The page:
deriving instance Show a => Show (Vector n a)
deriving instance   Eq a =>   Eq (Vector n a)

Slicing up Vectors

Now that we have a vector type, we’ll start out by implementing the 4 basic operations for slicing up lists: head, tail, init and last.

Since we’re working with complicated types here, it’s best to always use type signatures.

Head and Tail

Head is easy - It takes a vector with length >1, and returns its first element. This could be represented in two ways.

head :: (S Z >= x) ~ True => Vector x a -> a

This type signature means that, if the type-expression S Z >= x unifies with the type True (remember - datakind promotion at work), then head takes a Vector x a and returns an a.

There is, however, a much simpler way of doing the above.

head :: Vector (S x) a -> a

That is, head takes a vector whose length is the successor of a natural number x and returns its first element.

The implementation is just as concise as the one for lists:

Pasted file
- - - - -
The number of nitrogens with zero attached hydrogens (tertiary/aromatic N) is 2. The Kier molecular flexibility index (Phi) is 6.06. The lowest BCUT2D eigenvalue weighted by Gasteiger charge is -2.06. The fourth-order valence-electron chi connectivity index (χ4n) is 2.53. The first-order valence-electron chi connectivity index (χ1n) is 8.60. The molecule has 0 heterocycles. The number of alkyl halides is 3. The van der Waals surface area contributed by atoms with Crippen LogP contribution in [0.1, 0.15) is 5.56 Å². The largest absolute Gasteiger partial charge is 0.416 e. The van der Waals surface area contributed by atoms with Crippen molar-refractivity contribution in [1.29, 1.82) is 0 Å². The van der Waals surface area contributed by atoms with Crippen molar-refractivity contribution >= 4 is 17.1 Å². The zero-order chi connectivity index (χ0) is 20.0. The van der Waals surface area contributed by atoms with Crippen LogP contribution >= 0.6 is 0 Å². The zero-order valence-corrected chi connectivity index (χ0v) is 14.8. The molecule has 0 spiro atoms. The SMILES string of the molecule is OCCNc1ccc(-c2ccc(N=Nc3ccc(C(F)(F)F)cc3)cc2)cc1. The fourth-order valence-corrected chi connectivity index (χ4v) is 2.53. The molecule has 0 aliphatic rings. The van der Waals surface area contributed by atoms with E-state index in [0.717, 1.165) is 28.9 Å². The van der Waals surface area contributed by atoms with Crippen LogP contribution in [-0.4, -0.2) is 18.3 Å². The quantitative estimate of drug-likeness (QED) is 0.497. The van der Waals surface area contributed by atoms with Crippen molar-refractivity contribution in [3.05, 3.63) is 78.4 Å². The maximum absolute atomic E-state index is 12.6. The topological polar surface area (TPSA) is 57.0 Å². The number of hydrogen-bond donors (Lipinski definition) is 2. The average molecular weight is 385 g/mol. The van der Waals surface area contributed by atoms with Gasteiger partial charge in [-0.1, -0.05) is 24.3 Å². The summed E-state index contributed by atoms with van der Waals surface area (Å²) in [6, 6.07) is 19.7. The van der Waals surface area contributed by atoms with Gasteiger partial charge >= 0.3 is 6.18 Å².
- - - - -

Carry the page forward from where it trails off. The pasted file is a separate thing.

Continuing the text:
head (x :| _) = x

That’s it. That’ll type-check and compile.

Trying, however, to use that function on an empty vector will result in a big scary type error:

Vector> Vector.head Nil

<interactive>:1:13: error:
    • Couldn't match type ‘'Z’ with ‘'S x0’
      Expected type: Vector ('S x0) a
        Actual type: Vector 'Z a
    • In the first argument of ‘Vector.head’, namely ‘Nil’
      In the expression: Vector.head Nil
      In an equation for ‘it’: it = Vector.head Nil

Simplified, it means that while it was expecting the successor of a natural number, it got zero instead. This function is total, unlike the one in Data.List, which fails on the empty list.

head []    = error "Prelude.head: empty list"
head (x:_) = x

Tail is just as easy, except in this case, instead of discarding the predecessor of the vector’s length, we’ll use it as the length of the resulting vector.

This makes sense, as, logically, getting the tail of a vector removes its first length, thus “unwrapping” a level of S.

tail :: Vector (S x) a -> Vector x a
tail (_ :| xs) = xs

Notice how neither of these have a base case for empty vectors. In fact, adding one will not typecheck (with the same type of error - Can’t unify Z with S x, no matter how hard you try.)